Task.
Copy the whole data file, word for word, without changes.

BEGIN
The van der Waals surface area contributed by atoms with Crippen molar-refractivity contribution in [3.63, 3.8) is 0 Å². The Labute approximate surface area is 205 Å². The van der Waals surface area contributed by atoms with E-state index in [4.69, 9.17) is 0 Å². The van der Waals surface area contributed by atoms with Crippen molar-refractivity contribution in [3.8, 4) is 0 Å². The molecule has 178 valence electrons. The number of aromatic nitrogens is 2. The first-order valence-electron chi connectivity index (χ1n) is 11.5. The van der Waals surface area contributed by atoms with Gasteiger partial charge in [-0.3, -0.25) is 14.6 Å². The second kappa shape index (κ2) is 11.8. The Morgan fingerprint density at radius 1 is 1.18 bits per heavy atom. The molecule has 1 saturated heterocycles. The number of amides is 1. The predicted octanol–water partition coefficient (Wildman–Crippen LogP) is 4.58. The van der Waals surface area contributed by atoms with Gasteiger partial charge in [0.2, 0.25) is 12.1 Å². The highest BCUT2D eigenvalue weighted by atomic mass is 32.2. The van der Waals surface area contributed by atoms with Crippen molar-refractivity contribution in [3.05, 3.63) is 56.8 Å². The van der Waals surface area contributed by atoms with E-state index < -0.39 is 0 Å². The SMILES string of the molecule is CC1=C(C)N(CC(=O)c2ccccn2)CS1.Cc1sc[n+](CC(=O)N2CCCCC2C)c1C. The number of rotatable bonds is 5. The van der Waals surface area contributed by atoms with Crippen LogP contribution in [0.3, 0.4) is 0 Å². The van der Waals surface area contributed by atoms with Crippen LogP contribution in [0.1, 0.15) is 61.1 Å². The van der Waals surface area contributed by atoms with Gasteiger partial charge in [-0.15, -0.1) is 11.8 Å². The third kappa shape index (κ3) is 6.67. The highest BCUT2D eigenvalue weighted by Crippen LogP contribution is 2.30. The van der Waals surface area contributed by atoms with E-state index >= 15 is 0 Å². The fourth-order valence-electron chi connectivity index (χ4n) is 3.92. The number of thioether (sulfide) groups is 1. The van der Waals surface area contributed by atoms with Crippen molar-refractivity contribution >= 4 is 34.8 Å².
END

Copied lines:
The van der Waals surface area contributed by atoms with Crippen molar-refractivity contribution in [3.63, 3.8) is 0 Å². The Labute approximate surface area is 205 Å². The van der Waals surface area contributed by atoms with E-state index in [4.69, 9.17) is 0 Å². The van der Waals surface area contributed by atoms with Crippen molar-refractivity contribution in [3.8, 4) is 0 Å². The molecule has 178 valence electrons. The number of aromatic nitrogens is 2. The first-order valence-electron chi connectivity index (χ1n) is 11.5. The van der Waals surface area contributed by atoms with Gasteiger partial charge in [-0.3, -0.25) is 14.6 Å². The second kappa shape index (κ2) is 11.8. The Morgan fingerprint density at radius 1 is 1.18 bits per heavy atom. The molecule has 1 saturated heterocycles. The number of amides is 1. The predicted octanol–water partition coefficient (Wildman–Crippen LogP) is 4.58. The van der Waals surface area contributed by atoms with Gasteiger partial charge in [0.2, 0.25) is 12.1 Å². The highest BCUT2D eigenvalue weighted by atomic mass is 32.2. The van der Waals surface area contributed by atoms with Crippen molar-refractivity contribution in [3.05, 3.63) is 56.8 Å². The van der Waals surface area contributed by atoms with E-state index < -0.39 is 0 Å². The SMILES string of the molecule is CC1=C(C)N(CC(=O)c2ccccn2)CS1.Cc1sc[n+](CC(=O)N2CCCCC2C)c1C. The number of rotatable bonds is 5. The van der Waals surface area contributed by atoms with Crippen LogP contribution in [0.3, 0.4) is 0 Å². The van der Waals surface area contributed by atoms with Crippen LogP contribution in [0.1, 0.15) is 61.1 Å². The van der Waals surface area contributed by atoms with Gasteiger partial charge in [-0.15, -0.1) is 11.8 Å². The third kappa shape index (κ3) is 6.67. The highest BCUT2D eigenvalue weighted by Crippen LogP contribution is 2.30. The van der Waals surface area contributed by atoms with E-state index >= 15 is 0 Å². The fourth-order valence-electron chi connectivity index (χ4n) is 3.92. The number of thioether (sulfide) groups is 1. The van der Waals surface area contributed by atoms with Crippen molar-refractivity contribution >= 4 is 34.8 Å².